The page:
IT is a passage to India set to build bridges between Edinburgh University students and one of the world’s rapidly emerging superpowers.
A unique educational voyage will take 85 students and ten faculty members from the Capital to join hundreds of counterparts from the University of Delhi and Kings College London for a week-long train journey through north-west India.
As well as Delhi and Punjab, the train will travel to locations including Amritsar, the spiritual home of Sikhism, Ludhiana – the industrial hub of north India – and Chandigarh, the country’s first post-independence city.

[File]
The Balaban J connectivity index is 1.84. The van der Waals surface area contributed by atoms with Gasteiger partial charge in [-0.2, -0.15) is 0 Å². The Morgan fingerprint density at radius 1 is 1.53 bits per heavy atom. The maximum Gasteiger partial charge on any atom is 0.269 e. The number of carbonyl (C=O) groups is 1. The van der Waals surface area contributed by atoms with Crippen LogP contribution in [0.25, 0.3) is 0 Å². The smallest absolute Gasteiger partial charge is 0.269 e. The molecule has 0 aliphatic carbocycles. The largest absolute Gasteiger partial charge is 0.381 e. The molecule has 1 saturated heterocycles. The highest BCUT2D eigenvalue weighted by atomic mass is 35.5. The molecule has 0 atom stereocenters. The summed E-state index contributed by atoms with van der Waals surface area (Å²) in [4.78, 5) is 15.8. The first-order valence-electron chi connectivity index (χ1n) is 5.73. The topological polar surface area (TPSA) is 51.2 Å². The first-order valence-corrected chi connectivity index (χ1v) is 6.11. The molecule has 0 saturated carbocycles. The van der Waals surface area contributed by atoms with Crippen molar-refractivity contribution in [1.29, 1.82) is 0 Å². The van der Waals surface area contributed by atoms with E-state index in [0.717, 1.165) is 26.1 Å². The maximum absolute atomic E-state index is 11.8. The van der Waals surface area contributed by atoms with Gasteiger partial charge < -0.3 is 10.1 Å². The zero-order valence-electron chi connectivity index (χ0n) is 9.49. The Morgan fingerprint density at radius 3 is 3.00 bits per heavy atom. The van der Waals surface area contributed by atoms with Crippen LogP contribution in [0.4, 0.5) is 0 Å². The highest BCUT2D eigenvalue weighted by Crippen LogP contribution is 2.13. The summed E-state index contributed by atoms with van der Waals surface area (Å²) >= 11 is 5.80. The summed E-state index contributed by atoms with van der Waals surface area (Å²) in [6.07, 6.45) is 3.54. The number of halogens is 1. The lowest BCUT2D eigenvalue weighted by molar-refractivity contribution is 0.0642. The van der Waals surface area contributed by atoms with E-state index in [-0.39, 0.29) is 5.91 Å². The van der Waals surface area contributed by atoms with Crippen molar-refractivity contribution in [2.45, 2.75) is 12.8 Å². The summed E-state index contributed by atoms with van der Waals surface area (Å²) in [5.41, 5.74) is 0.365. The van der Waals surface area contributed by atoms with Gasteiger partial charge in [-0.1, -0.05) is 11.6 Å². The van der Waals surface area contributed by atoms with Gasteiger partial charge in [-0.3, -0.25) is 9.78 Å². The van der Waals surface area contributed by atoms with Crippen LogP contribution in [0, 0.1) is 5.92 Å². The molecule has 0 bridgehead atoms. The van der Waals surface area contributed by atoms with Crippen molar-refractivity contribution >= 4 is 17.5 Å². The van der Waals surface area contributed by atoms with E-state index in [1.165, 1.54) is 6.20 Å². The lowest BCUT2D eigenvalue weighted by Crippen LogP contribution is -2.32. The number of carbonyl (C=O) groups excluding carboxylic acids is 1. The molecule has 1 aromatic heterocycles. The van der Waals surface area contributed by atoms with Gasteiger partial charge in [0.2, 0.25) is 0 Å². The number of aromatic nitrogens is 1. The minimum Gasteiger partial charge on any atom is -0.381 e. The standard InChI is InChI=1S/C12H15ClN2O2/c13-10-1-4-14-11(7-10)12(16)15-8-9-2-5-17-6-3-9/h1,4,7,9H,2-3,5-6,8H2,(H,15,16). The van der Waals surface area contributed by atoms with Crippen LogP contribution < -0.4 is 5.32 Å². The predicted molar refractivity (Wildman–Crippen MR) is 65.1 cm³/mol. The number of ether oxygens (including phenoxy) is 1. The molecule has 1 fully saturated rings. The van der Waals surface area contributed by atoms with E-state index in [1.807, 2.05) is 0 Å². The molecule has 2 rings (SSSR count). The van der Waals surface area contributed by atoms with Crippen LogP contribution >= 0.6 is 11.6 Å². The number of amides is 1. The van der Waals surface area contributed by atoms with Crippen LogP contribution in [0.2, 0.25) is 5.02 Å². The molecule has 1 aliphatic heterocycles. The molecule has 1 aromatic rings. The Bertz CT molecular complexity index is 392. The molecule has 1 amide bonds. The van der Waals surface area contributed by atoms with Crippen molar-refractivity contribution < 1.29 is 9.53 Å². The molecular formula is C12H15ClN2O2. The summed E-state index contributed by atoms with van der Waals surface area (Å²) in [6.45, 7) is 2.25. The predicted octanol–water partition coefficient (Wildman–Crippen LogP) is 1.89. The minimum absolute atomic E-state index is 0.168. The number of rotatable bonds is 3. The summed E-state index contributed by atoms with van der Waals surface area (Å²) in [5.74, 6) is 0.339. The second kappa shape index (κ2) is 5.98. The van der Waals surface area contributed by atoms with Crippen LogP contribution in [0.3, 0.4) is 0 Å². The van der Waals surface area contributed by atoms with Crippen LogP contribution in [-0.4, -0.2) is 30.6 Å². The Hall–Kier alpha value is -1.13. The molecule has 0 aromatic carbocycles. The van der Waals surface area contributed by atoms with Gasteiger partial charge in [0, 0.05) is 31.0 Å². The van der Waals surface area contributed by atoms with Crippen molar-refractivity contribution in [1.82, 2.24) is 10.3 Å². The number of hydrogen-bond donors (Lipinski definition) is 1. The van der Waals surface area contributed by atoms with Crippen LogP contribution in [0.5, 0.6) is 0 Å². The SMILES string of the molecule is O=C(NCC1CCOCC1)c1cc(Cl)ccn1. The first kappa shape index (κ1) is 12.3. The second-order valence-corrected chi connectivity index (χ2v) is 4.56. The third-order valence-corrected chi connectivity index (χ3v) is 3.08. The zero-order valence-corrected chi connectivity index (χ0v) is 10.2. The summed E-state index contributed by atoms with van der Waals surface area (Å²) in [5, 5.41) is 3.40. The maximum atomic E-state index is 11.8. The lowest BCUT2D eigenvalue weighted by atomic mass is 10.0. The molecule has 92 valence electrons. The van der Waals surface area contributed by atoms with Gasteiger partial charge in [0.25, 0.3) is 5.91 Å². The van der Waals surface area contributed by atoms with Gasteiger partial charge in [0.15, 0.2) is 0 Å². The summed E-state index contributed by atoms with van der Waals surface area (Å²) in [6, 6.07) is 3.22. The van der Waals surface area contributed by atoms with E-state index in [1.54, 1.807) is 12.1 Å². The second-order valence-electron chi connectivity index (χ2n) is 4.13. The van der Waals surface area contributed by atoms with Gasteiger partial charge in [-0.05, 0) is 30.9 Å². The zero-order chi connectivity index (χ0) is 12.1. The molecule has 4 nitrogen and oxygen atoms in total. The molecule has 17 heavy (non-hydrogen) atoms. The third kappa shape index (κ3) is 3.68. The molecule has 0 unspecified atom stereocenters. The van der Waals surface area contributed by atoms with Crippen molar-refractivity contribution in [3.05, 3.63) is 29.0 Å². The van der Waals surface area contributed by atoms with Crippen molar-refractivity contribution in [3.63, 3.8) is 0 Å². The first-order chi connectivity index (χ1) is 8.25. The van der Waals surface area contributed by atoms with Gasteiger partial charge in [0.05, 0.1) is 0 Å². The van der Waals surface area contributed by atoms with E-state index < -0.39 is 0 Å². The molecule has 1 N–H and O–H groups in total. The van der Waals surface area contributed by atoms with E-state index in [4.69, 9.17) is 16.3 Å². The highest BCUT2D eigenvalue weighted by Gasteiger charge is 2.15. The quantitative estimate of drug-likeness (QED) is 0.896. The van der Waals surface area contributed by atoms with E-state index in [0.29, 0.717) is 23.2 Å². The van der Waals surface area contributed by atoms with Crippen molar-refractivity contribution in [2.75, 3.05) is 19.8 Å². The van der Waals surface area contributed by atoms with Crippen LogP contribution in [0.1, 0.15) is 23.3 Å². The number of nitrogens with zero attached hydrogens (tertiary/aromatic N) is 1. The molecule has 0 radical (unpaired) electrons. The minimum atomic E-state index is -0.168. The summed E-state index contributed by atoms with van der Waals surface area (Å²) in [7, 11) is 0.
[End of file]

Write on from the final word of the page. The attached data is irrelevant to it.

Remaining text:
Funded with the help of £50,000 from university coffers, Edinburgh students participating in College on Wheels will undertake projects, write book reviews and keep diaries of the journey.
The travellers, who paid for their flights and visa costs, said the journey would help them understand the country.
Nicole Turner, 19, who is about to begin the second year of an MA in English language and history, said: “We’ll be setting up links. When you’re on a train for a whole week, you get to know and understand people.”
University bosses said it was important students from the Capital and elsewhere could build connections.
Professor Stephen Hillier, vice-principal international, said: “As a leading international university, Edinburgh wants to encourage its students to visit other countries and cultures so that they gain a better understanding of the world and come back enriched both personally and professionally.”